a novel by JOHN GRABOWSKI

The fine art of chair jockeying

Coffeehouse chairI wrote a lot of Entertaining Welsey Shaw in coffee shops. Well, in one coffee shop mostly. It’s very large, as coffee shops go. It’s their flagship store.

Despite that, there are only two “good” seats in the place. The good seats are the big cushy chairs, which replaced even more cushy chairs that unfortunately got too “cushed” about a year ago. People were falling into them and not coming back.

So many people want these chairs, since the rest of the seating surfaces are those stiff hard-backed chairs surrounding small round tables and a long bench seat that extends across one wall. And some of us have become very good at nabbing them.

I have a scene like this in Entertaining Welsey Shaw. The Starbucks* is crowded and they have to time their pounce so that they nab a table just as someone else vacates, before anyone else can swoop down. Problem is, that’s always, always when someone who’s pushing a double-wide stroller gets in the way.

However, in real life I have gotten quite good at the chair pounce, so much so that some staff wonder how I “alway get my seat.” Upon entering, if there are other people in the two Desirable Chairs, as there are about 90 percent of the time, I study them—the people, that is: Do they look like they’re there for the long haul? Do they have baggage, computers, papers, tablets? (Some people set up like this is their branch office, charging two or three phones, a tablet or two and a laptop, taking up several tables to do so.)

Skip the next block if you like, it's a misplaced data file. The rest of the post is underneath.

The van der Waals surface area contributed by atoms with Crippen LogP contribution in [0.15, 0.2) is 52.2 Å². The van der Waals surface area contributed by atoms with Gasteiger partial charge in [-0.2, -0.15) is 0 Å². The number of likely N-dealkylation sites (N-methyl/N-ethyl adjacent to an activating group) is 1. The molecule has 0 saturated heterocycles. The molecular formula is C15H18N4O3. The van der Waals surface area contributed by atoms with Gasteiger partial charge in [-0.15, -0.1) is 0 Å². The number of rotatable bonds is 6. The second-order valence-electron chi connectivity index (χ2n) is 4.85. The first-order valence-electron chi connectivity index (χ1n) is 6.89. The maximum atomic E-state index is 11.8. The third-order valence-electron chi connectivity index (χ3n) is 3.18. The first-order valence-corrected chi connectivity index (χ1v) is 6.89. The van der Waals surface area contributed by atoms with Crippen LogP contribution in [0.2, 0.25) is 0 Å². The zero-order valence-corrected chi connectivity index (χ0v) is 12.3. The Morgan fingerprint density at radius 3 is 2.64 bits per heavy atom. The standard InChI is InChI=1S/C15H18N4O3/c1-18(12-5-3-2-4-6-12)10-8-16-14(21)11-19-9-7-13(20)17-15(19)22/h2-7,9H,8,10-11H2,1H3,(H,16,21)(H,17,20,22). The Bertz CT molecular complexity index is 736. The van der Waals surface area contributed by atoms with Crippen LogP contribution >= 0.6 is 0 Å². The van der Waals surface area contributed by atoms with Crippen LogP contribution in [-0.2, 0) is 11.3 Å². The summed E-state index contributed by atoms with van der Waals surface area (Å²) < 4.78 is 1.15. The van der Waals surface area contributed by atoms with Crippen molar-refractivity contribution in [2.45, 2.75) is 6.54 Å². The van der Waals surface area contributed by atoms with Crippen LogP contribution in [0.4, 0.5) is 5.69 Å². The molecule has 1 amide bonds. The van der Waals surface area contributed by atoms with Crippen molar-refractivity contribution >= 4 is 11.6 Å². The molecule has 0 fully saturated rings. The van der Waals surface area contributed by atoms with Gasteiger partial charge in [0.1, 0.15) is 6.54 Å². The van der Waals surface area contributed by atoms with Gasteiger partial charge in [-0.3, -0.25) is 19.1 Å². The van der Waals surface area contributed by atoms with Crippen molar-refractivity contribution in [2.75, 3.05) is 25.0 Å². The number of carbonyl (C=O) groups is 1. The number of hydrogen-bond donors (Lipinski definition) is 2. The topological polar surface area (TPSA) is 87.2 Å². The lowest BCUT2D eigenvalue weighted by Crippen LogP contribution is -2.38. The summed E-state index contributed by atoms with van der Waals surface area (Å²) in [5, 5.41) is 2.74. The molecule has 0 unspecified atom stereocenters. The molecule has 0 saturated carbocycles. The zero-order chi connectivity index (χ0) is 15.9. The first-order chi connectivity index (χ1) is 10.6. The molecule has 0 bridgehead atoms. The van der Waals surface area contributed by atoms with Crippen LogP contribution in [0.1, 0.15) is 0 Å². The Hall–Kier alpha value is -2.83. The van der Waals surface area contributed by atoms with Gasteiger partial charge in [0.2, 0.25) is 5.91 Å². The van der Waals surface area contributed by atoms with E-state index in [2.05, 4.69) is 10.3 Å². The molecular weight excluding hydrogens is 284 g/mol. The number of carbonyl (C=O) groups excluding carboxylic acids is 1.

But even more telling is the body language. If the person is pressed into the seat, and it’s obvious he or she hasn’t drunk any coffee for hours, they’re probably going to stay there till closing.

There’s an Amtrak station nearby, and some people come into the coffee shop to wait for their train to arrive. I look for luggage on rollers, and if they have any, when a train comes into the station I watch that person like a hawk.

If they’re asleep in the chair I get close to them and try to make a loud noise to wake them up. A cough will do, or I’ll drop a bag of coffee on the floor. “Oooopsie!

I’ll settle into a less-desirable seat, but when I see movement out of the corner of my eye, I look up. If they’re reaching into their bag, is it to put their computer away or take out the power cord, which means they’ll be there for a while?  If they appear to be leaving I look around to see if others are converging on the same seat. Often something as simple as someone shifting or leaning over to get their bag can make the whole room look up suddenly.

If others are converging on the same seat I’ll try a distractionary tactic: “Hey, look, someone’s in the parking lot throwing hundred dollar bills out of a shopping cart!” “That blimp’s about to hit a building!” “Isn’t that Paul McCartney signing autographs over there?”

But most people who get the comfy seats usually set up there for the long haul, myself included. We lay sweaters and books on it when we go off to the bathroom. We guard it when we get up for refills. I’d carve my name in the cushion if I could get away with it.

I don’t know why this particular coffee shop doesn’t simply put in more of the comfy chairs. Learning how to pounce on them becomes a real art form, and you can easily tell the veterans like myself from the newbies who don’t yet have the timing, the rhythm, or the agility to sprint across a thirty-foot room while balancing a latte, a laptop and a totebag. to them I can only say: Watch and learn, Grasshopper, watch and learn.

* My coffee shop is not a Starbucks, though Daniel’s and Welsey’s is.

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